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New student mentors senior professor

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Published on 29 June 2022

Professor Monika Foster and Darryn Walker
Professor Monika Foster and Darryn Walker

There can be few students who start university by mentoring their own Head of School, but first year BA (Hons) Business and Management student Darryn Walker did.

Darryn just completed the first year of his degree and acted as mentor to Professor Monika Foster, Head of School of Business and Management at the University of Sunderland.

Last year Professor Foster worked with a final year student to understand how students engaged with technology during the pandemic in order to help her with leading the school’s response. This year, as students returned to on-campus learning, she wanted to help students re-engage with campus life and so agreed to be mentored by a first-year student.

Professor Foster says: “As a qualified coach and mentor, I was excited and curious to reverse the roles and be guided by a student. Working with first year students helped me gain a very different, fresh perspective as they enter university. I was very pleased when Darryn agreed to reverse mentor me.”

Darryn, 48, from South Shields, worked in administration and retail before coming to the University of Sunderland. He was working at a community centre when the pandemic struck, and in 2020 decided to study business.

He says: “It’s my long-term goal to start a business of my own. I am using this course as an opportunity to gain the best possible understanding of managing a business. 

“As a student, I am interested in how a business works and what contributes to a successful business or a failed business. Mentoring Monika has helped me to understand how meticulously learning programmes are devised. I was also able to understand the challenges faces by teaching staff and why the teaching programmes are presented in the form that they are.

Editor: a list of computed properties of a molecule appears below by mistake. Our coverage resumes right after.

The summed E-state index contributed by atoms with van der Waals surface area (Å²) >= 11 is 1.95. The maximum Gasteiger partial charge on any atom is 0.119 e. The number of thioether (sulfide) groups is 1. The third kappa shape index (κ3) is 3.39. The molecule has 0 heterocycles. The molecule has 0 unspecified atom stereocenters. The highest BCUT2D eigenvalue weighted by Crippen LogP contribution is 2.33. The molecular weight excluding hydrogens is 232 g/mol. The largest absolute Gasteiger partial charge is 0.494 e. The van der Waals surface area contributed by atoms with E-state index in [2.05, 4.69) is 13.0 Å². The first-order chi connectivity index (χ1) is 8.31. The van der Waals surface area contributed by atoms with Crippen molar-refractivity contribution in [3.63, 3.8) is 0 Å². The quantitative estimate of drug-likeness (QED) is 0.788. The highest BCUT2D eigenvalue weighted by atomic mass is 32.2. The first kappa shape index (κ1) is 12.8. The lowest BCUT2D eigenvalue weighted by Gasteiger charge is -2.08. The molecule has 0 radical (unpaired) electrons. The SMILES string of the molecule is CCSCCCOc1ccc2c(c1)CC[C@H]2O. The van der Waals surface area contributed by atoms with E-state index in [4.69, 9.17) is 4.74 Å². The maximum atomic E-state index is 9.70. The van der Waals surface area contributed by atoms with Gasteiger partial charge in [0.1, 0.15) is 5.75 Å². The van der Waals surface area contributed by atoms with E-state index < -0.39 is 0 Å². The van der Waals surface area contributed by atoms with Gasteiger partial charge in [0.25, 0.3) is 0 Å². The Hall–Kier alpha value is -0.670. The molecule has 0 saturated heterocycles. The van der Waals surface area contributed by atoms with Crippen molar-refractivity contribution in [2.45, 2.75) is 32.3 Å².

“Reverse mentoring has been an invaluable opportunity, allowing me to offer direct feedback on how my course is progressing. I feel proud of the fact that I have been given this opportunity, and was able to take an active role in my education.”

Reverse mentoring can be ground-breaking in sharing of knowledge and skills, and in building the relationship between junior and senior employees. It brings many benefits to both parties and reverses the rules of traditional top to bottom training and learning techniques.

Professor Foster says: “As we got to know each other I have learned why Darryn chose to study business, and the experience he brought to his studies as a mature student. He has opened my eyes to the ‘hidden’ side of the rich experience mature students bring to our courses.

“The experience has been very valuable perspectives for me. We want to make our undergraduate curriculum as attractive and relevant to the students as possible. Darryn made me think this through with a whole new perspective. His refreshing approach made me feel 20 years younger!”

Although mentoring and peer mentoring are widely known in Higher Education, reverse mentoring is less well known and only just beginning to be used. While mentoring can be quite hierarchical, peer mentoring has a more even balance of power. In employment settings, it is based on role reversal in which junior employees mentor those more senior.